Comparing a mortgage payment to a rental payment for a place in the same area for the same square footage, a person can see how buying can be financially better. A thousand dollar rental can have a five hundred dollar mortgage. Of course, that doesn’t include any utilities, but does often include homeowner’s insurance, property taxes, and sometimes the home warranty. It does take a lot of research and a lot of smarts to make sure that the mortgage is the best one for the home and for you. Predatory home loans swept the market leading up to the housing market bubble burst and far too many people got taken for a ride. Mortgages are not something to be entered into lightly and a person should really get a smaller home to be able to cut their housing costs in half to make the purchase worth it. If done right, this switch can be very beneficial. Some may wonder why rental prices are so high. It’s not just what the rental may include, but the risk involved in renting to people. Another current issue effecting the prices of rentals is AirBNB and similar companies. People with the cash can make a hefty profit by renting a bunch of apartments and always have them on AirBNB. This lowers the turnover rate on rentals, resulting in a scarcity issue. With the same or possibly more people wanting to rent fewer properties, the value of each one goes up. AirBNB was not designed for this secondhand market wherein this was the only way some people make a living. It was designed so that people could rent out their homes more easily for short term stays as an alternative to hotel rooms. Rental companies are seeing a piece of the pie too, so they aren’t against it. In fact, some of the people doing this on the side work for the rental companies. This is mostly happening in major metropolitan areas, so rentals in smaller areas are only seeing the normal property tax and maintaince hikes that come with rising values and older properties.

Middle Grounds

Renting a House

A standalone rental house can give a tenant a little more privacy from the rental owner and neighbors. It still gives the benefit of maintenance but takes away the typical rental benefits of included bills, perks, and security. If privacy and a quieter environment are more important than those things and the ability to leave by a certain date is still a requirement, this can be a good choice.

Renting a Room

This is often done without contracts. I suggest that you demand a rental agreement with rules of conduct anyway so as to not get any surprises and that the person renting the room can’t just kick you out. Getting those two things will lock both the tenant and the owner into following the contract. It’s better for everyone if the lay of the land is clear from the beginning. A room rental also comes with nearly all lack of privacy. A bathroom is usually shared with other people in the home and parking is often a problem. It’s more like living with family or roommates in college and often results in arguments. However, it is usually cheaper than renting an actual apartment or a mortgage payment and can still come with some perks, such as a pool or some gym equipment if the owner has it.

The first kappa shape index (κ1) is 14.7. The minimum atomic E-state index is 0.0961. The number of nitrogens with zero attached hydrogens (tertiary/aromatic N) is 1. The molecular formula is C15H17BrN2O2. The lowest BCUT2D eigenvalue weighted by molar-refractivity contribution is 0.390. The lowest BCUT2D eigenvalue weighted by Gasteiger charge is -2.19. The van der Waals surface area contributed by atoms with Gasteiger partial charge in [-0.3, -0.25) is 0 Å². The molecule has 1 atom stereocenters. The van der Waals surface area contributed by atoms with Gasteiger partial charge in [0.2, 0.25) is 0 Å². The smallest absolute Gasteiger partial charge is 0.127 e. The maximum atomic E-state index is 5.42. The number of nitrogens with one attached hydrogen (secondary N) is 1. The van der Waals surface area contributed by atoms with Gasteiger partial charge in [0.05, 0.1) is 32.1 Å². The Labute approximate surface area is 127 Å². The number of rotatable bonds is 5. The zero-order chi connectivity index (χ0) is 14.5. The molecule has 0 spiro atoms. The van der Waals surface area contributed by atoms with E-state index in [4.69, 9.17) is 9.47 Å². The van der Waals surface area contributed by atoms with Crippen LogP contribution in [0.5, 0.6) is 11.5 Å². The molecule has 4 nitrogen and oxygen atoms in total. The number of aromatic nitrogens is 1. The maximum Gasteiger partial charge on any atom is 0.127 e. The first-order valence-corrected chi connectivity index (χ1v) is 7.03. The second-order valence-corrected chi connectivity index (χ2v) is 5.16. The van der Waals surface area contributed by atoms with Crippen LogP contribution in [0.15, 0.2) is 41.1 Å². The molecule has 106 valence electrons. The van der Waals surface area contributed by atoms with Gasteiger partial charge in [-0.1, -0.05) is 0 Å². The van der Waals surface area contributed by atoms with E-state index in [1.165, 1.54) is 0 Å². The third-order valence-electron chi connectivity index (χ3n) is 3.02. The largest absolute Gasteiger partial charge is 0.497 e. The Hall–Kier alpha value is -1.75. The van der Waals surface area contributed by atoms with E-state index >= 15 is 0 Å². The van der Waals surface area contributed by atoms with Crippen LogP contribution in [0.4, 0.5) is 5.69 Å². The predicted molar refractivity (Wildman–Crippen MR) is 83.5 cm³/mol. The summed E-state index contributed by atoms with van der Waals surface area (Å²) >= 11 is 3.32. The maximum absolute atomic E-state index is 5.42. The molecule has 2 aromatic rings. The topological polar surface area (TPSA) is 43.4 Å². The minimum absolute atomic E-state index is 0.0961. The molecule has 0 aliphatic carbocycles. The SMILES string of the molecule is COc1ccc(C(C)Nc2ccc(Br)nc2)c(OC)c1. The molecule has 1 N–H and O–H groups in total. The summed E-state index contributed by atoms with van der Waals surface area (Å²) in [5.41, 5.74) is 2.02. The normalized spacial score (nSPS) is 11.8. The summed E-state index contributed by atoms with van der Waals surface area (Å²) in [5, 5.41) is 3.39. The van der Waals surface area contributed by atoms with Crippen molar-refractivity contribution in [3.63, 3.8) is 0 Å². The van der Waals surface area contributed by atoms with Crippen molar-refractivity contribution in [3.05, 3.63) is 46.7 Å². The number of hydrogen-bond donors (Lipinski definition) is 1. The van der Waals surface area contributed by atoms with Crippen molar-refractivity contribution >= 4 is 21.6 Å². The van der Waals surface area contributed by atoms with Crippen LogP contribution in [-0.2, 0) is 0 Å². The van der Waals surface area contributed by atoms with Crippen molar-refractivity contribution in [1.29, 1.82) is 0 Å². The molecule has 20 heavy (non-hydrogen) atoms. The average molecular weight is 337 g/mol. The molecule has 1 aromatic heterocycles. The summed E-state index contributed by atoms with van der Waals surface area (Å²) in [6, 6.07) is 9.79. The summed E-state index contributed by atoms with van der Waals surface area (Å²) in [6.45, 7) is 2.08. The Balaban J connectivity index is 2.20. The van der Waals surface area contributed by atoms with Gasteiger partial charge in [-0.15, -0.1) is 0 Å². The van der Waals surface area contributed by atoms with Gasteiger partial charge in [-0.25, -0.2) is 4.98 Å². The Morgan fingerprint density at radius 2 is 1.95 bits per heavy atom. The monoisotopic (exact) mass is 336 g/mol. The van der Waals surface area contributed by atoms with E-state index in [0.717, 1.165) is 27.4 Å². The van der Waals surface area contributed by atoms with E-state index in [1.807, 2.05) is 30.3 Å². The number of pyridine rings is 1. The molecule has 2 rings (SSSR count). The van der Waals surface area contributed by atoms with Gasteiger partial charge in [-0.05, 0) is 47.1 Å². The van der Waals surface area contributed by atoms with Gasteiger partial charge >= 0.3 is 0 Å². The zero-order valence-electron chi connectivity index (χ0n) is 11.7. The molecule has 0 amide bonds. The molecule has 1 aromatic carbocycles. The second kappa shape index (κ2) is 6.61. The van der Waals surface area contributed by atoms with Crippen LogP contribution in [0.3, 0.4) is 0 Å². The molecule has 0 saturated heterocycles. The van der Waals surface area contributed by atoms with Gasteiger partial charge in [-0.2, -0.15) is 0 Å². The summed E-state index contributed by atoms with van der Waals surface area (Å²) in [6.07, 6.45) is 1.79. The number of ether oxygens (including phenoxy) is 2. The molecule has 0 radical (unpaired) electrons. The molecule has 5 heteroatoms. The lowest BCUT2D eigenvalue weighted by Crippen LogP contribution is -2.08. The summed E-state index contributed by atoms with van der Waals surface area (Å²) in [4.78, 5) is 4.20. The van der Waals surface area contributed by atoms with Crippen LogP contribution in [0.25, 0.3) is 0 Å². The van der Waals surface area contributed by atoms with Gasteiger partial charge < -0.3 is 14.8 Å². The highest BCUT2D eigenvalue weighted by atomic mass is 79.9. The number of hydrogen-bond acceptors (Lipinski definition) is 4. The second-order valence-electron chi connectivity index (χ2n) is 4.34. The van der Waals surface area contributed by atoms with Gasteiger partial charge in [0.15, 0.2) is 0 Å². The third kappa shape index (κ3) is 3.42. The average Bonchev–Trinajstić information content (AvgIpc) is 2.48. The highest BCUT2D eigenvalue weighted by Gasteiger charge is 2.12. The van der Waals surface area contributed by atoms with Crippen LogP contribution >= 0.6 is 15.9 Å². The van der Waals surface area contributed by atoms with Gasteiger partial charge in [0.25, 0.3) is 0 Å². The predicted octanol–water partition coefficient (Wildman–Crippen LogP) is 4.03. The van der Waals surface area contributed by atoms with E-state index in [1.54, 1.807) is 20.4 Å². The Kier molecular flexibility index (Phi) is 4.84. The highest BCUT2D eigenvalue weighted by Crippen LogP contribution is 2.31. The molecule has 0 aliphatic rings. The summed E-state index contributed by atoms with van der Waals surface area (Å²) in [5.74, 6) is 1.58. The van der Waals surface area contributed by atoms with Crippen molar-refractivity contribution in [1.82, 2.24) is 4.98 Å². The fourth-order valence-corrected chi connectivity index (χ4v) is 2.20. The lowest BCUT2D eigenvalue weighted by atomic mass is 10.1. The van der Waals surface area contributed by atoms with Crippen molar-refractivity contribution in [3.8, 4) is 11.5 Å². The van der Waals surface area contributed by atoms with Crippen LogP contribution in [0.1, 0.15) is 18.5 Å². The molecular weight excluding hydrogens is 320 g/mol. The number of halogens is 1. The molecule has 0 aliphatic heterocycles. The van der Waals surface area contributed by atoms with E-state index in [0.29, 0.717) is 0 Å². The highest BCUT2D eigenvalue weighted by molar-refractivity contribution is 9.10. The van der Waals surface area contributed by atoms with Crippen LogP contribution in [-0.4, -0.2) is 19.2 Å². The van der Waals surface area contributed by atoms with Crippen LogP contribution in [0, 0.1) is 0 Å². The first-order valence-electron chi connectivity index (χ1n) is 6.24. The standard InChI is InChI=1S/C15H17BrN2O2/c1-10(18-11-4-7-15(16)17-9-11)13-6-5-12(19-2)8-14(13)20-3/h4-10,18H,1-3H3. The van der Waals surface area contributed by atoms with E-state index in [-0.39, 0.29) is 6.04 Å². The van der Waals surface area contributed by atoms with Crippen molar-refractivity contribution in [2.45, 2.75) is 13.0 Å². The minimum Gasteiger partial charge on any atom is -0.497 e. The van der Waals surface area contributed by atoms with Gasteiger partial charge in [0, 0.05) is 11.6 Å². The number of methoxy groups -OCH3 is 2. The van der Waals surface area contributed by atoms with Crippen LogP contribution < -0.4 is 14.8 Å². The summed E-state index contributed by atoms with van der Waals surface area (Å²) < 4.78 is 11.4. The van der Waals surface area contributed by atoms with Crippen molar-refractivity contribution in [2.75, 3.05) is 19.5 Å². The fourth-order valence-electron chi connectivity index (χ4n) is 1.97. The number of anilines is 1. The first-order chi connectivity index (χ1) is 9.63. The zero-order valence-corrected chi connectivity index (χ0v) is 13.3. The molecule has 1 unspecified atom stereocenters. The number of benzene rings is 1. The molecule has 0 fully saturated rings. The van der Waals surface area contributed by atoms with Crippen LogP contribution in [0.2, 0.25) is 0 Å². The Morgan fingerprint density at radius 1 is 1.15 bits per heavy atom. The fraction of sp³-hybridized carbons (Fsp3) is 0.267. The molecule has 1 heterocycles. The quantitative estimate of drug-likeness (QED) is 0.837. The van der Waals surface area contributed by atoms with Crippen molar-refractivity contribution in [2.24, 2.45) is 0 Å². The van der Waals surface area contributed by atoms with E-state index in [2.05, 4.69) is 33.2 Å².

Buying an “Apartment”

In other words, purchasing a condo or townhome. Some of the responsibility of maintainance falls on the HOA, and they do enforce some rules. Certain specific renovations might be against those rules and some may need to be approved. It may also come with a gated community, a pool, a hot tub, a playroom, landscaping, and trash service. The home owner gets the benefit of the lower mortgage payment, the “make it your own” mentality, and sometimes even a yard at smaller condominiums. It’s like buying a mini-home, except it also usually comes with the close neighbors. HOA fees go up and down depending on how much they have to maintain; gates and pools cost more, so the fee is more if the community has those things. The only utility that’s usually included is trash. Everything else is up to the homeowner. A middle level of privacy and enforcement of some rules are the biggest factors in if this is right for a person.

What Should You Do?

At different stages in our lives, we are ready for different characteristics from our homes. Figuring out which is a higher priority and what we really want is a very personal thing. It is effected by the market and what you need right now. Still in college? Rent. Looking for a job out of state? Rent. Got your dream job? Start shopping for a home. Dream job doesn’t pay that well? Shop for less square footage. Want all the perks but don’t want to take care of them yourself? Get an apartment. Want privacy and need to be able to leave? Rent a house. You can see how it really depends on you. I do not suggest buying a place unless you are financially ready and are settling down. People often say that buying a home is the right thing to do once a person is out of college or once a person gets married. That is typical, but if you aren’t typical, there’s nothing wrong with that. It is okay to not ever buy a home. It is okay to wait to do so as well. It’s really up to you. Make the decision that is best for you.

 
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Posted by on March 18, 2018 in Consumer Rights, Social Issues